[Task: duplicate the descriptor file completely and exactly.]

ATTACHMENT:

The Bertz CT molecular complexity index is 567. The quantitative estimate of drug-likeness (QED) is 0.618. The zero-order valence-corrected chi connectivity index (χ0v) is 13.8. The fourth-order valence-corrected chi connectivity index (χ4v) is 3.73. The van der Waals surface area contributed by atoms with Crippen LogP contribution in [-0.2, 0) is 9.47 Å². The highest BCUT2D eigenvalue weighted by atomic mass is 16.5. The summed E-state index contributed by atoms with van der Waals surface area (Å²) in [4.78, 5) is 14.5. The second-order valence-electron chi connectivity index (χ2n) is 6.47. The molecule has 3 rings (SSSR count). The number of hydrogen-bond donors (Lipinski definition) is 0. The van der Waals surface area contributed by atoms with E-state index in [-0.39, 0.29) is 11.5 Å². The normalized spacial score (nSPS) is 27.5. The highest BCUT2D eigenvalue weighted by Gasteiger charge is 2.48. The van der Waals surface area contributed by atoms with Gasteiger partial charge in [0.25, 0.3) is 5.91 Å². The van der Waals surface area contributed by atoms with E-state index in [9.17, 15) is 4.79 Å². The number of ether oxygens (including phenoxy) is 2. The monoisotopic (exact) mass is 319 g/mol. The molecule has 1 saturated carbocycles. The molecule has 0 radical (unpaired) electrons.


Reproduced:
The Bertz CT molecular complexity index is 567. The quantitative estimate of drug-likeness (QED) is 0.618. The zero-order valence-corrected chi connectivity index (χ0v) is 13.8. The fourth-order valence-corrected chi connectivity index (χ4v) is 3.73. The van der Waals surface area contributed by atoms with Crippen LogP contribution in [-0.2, 0) is 9.47 Å². The highest BCUT2D eigenvalue weighted by atomic mass is 16.5. The summed E-state index contributed by atoms with van der Waals surface area (Å²) in [4.78, 5) is 14.5. The second-order valence-electron chi connectivity index (χ2n) is 6.47. The molecule has 3 rings (SSSR count). The number of hydrogen-bond donors (Lipinski definition) is 0. The van der Waals surface area contributed by atoms with E-state index in [-0.39, 0.29) is 11.5 Å². The normalized spacial score (nSPS) is 27.5. The highest BCUT2D eigenvalue weighted by Gasteiger charge is 2.48. The van der Waals surface area contributed by atoms with Gasteiger partial charge in [0.25, 0.3) is 5.91 Å². The van der Waals surface area contributed by atoms with E-state index in [9.17, 15) is 4.79 Å². The number of ether oxygens (including phenoxy) is 2. The monoisotopic (exact) mass is 319 g/mol. The molecule has 1 saturated carbocycles. The molecule has 0 radical (unpaired) electrons.